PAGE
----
Founding of the Massachusetts Chapter of A. R. S.
Elinor Clarke, Ashfield, Massachusetts
Reprinted from the Rosebay Newsletter of the Massachusetts Chapter
FIG. 39. Initial gathering of charter members of the Massachusetts
Chapter on October 3, 1970, included, from left to right,
Jon Shaw, Ed Mezitt, Wally Mezitt, Fred Schumacher
and Eleanor Famesi. (Mrs. Famesi's daughter in dark
In May 1968 Horticulture published an article titled "Rhododendrons for Today and Tomorrow" by one David G. Leach. In October of that same year Horticulture published another article by this same man, intriguingly titled "Beauty and the Beast."
This second article, coupled with the first, resulted in my writing to this stranger in appreciation, not only of his thinking but also of his choice of word and turn of phrase. Pragmatically I could not resist inquiring where I could obtain a plant of the Rhododendron 'Mist Maiden' he had mentioned in the May article.
The reply came by return mail, "I have nothing but very small plants of yakushimanum 'Mist Maiden' but I am sending you one with my compliments." Certainly unrealized by either of us at that time, this sentence contained the germ of the Massachusetts Chapter.
I could not help noticing the middle name of David Goheen Leach as spelled out on his letterhead. Having been brought up on tales of the legendary prowess of "Dr. Goheen of India" by my mother, whose father was his colleague, I could not resist inquiring as to the origin of his middle name.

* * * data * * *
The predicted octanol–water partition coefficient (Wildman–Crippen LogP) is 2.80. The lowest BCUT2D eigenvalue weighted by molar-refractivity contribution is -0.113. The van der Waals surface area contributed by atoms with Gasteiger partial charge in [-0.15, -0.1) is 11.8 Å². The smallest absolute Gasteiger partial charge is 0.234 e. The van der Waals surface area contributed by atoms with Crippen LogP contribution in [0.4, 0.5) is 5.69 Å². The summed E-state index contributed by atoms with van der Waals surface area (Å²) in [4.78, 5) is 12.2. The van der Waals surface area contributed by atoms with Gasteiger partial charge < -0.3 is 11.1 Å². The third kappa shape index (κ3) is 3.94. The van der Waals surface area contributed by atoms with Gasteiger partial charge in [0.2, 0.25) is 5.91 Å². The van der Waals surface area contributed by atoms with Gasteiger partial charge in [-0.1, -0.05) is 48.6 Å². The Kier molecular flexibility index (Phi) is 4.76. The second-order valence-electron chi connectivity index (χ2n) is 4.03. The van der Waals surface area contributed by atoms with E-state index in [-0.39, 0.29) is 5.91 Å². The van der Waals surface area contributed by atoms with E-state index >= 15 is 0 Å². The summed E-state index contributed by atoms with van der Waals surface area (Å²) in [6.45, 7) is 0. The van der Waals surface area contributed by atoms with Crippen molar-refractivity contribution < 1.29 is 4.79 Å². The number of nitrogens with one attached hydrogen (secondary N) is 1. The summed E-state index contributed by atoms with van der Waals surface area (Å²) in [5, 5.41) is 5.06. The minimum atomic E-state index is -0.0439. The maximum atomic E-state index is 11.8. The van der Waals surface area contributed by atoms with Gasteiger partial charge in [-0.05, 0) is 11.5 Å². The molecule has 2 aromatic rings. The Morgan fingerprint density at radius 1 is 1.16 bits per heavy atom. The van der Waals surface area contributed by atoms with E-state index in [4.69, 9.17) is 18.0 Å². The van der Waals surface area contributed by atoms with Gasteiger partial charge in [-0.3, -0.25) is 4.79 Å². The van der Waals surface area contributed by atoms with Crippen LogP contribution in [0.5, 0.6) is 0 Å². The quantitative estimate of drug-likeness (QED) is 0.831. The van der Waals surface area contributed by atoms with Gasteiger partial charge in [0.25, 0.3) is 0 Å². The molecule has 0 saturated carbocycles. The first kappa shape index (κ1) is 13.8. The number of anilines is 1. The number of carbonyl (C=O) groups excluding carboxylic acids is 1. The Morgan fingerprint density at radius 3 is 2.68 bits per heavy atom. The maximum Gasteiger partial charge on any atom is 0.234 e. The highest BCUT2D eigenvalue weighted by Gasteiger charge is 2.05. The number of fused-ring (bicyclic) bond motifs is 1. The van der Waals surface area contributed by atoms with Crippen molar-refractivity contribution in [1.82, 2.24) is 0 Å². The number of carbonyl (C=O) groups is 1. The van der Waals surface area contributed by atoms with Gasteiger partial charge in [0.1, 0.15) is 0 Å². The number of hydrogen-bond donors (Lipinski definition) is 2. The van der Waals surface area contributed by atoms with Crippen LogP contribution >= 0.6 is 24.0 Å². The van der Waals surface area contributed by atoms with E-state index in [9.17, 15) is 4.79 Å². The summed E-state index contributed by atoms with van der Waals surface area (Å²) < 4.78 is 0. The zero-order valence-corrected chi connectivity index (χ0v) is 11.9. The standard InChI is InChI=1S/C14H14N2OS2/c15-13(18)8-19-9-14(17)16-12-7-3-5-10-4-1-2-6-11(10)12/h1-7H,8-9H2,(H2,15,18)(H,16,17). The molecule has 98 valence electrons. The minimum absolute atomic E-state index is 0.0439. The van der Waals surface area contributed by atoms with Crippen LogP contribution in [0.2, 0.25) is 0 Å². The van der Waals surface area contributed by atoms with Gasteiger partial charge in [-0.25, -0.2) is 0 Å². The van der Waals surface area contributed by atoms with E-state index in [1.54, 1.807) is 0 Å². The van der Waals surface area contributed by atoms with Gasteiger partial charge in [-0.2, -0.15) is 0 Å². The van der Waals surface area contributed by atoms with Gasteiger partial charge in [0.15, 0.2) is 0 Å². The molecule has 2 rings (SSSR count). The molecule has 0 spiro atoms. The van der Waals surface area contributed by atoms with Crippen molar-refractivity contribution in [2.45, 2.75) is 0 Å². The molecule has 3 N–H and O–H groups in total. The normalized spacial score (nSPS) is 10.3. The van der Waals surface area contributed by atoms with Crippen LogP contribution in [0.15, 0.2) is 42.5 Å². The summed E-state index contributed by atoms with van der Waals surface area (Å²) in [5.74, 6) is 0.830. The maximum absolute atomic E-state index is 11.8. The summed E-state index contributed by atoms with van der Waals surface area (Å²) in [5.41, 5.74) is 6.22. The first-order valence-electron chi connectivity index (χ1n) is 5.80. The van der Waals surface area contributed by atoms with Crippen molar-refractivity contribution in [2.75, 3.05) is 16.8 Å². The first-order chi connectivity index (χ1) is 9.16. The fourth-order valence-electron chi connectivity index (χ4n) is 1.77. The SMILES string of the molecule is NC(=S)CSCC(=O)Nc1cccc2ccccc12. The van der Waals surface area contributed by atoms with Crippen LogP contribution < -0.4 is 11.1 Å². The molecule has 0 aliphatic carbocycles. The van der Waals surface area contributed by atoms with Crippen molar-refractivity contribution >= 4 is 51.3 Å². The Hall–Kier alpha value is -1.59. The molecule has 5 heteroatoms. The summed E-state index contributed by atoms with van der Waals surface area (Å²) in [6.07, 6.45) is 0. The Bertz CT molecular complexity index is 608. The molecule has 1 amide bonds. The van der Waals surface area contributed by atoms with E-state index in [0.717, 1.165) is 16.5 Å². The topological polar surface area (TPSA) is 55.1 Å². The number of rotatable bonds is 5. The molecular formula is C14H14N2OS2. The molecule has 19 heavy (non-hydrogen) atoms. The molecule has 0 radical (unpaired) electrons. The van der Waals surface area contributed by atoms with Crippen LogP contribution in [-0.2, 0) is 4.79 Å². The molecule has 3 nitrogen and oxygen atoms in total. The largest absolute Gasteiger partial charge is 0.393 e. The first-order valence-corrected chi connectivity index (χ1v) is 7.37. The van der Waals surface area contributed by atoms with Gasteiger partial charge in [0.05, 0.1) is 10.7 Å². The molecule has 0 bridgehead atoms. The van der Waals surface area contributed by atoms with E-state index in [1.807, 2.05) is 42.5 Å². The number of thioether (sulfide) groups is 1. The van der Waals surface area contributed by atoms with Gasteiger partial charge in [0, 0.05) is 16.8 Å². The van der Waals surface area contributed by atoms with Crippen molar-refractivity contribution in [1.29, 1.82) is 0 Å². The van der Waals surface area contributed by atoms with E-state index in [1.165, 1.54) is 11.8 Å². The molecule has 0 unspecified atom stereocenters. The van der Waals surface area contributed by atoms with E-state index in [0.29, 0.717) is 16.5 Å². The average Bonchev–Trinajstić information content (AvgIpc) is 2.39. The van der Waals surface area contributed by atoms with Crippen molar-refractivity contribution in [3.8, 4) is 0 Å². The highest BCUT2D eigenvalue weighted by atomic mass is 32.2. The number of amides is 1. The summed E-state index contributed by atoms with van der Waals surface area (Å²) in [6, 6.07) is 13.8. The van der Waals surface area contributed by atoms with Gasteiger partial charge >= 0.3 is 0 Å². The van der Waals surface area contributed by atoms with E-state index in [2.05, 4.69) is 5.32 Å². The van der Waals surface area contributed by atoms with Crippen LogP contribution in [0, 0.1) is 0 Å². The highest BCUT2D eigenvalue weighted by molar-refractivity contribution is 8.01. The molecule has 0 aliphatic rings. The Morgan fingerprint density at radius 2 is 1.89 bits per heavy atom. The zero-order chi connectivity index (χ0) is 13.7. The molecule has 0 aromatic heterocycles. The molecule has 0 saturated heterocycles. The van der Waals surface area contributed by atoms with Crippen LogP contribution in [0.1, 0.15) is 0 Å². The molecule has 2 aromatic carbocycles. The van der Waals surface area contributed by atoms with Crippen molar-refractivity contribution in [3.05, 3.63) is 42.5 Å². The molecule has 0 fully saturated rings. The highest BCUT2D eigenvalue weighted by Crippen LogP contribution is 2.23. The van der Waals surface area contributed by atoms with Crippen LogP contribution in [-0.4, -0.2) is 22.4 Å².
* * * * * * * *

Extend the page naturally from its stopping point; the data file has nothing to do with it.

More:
He wrote back, "I am emphatically related to the Dr. Goheen of India. He was my grandfather's brother, I believe. There were droves of Goheen missionaries in southeastern Asia, some of them doctors ... Another of my grandfather's brothers was a medical missionary in Siam. His hobby was economics. When the king (of "Anna and the King of Siam") decided he wanted a monetary system exchangeable on world markets, he asked this Goheen to do it. The king was so pleased with the result that he made him the country's first secretary of the treasury and so he remained, with an office in the palace for the remainder of his life. When I was in Thailand several years ago, my middle name appeared on my passport, and I got the red carpet treatment in a lavish fashion. After all of these years, the name is still known in Bangkok, and Dr. Goheen's office is still preserved in the palace."
I quote this at length hoping it will be read by the ARS colleague who said, "Funny, I never thought of David Leach as having missionary blood!"